It was the personal touch from the Duke and Duchess of Cambridge which impressed Dick and Janice Middleton.
The handwritten message on the wreath of red poppies placed at the Stone of Remembrance was simple but said all that was required.
“Never forgetting those who have paid the ultimate sacrifice for our freedom”.
The note is signed William and Catherine.
The royal couple laid the wreath at a solemn national Anzac ceremony in Canberra, in which Prime Minister Tony Abbott thanked them for their attendance.
“Your presence reminds us of all our comrades in arms,” he said.
The Middletons from Engadine in Sydney praised the couple as “so casual and so friendly with everyone”.
The pair, Dick having completed national service with the air force in 1956, and Janice wearing her uncle Merv’s medals from World War I, said the royal couple had lifted the service at the Australian War Memorial.
“They’re not the royals of old,” said 77-year-old Dick.
“It’s written in their own hand – very plain and casual.
“It just shows a different approach.”
William, who was a lieutenant in the Royal Air Force, wore two service medals and a sprig of rosemary to the late morning service.
The Duchess dressed in a grey tweed trench coat and a poppy brooch that Emma, the wife of Australian Victorian Cross recipient Ben Roberts-Smith, gave her at a reception on Thursday night.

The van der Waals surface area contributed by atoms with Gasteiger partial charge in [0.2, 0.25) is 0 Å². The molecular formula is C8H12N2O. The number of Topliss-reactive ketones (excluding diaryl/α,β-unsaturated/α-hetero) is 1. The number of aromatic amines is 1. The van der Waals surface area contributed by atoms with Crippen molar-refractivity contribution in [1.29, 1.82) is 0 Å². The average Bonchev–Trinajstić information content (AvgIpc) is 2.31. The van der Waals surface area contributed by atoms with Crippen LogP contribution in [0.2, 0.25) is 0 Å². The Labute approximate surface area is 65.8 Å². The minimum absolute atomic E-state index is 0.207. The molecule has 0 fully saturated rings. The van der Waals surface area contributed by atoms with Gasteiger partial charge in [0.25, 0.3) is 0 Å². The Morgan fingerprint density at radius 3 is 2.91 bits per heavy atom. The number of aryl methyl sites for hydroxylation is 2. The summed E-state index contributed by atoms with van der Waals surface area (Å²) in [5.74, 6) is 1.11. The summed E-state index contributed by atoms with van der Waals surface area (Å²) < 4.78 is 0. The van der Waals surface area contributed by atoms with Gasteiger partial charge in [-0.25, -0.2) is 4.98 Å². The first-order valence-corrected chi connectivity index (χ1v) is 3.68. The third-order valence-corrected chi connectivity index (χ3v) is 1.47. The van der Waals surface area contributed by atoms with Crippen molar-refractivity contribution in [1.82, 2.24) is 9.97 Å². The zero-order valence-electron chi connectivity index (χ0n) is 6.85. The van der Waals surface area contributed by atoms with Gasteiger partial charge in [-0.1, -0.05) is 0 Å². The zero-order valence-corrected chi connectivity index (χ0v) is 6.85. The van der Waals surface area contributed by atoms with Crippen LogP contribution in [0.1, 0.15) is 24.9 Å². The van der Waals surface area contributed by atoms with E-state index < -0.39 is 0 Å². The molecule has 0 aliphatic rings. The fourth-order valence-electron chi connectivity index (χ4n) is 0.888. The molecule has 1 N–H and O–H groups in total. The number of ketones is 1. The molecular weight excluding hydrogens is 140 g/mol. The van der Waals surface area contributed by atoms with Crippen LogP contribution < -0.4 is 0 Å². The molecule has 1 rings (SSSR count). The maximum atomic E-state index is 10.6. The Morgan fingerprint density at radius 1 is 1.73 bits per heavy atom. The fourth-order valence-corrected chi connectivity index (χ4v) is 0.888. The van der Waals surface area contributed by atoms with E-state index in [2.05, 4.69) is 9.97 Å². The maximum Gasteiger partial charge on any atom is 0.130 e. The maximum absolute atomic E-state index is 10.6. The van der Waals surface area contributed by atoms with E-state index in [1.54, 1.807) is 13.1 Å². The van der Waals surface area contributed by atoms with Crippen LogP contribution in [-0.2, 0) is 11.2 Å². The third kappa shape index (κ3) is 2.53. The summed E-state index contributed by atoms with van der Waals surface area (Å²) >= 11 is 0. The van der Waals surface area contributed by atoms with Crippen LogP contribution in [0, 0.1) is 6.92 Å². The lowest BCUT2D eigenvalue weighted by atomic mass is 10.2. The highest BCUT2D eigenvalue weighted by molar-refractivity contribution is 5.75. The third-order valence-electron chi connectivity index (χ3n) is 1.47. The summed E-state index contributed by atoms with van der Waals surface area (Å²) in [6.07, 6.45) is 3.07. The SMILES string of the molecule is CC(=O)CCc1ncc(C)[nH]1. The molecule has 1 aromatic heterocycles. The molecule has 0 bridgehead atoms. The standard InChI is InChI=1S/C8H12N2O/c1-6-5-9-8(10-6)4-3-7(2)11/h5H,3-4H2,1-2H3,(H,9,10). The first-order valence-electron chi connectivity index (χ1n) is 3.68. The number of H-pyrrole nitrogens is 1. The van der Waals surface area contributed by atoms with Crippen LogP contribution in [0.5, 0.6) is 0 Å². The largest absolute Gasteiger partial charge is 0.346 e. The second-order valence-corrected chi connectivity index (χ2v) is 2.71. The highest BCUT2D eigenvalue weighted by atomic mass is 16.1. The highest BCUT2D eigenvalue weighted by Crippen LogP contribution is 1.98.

The couple also visited the tomb of the unknown soldier and placed a poppy on the Wall of Remembrance, where they were visibly moved by the sea of red flowers.
The national service was the second attended by the Duke and Duchess on Friday, after they surprised all by joining a record crowd of 37,000 at the Canberra dawn service.
The couple had not been expected at the memorial so early, but made a discreet entry just after 5am.
The final duty on William and Kate’s 10-day visit to Australia was to plant a sapling, cultivated from seeds collected in Gallipoli following the Battle of Lone Pine.
For Prince William, who served in the RAF for more than seven years, the tree had a special family connection.
Prince Henry the Duke of Gloucester – who later went on to serve as Australia’s governor-general after World War II – planted the original pine at the war memorial in October 1934.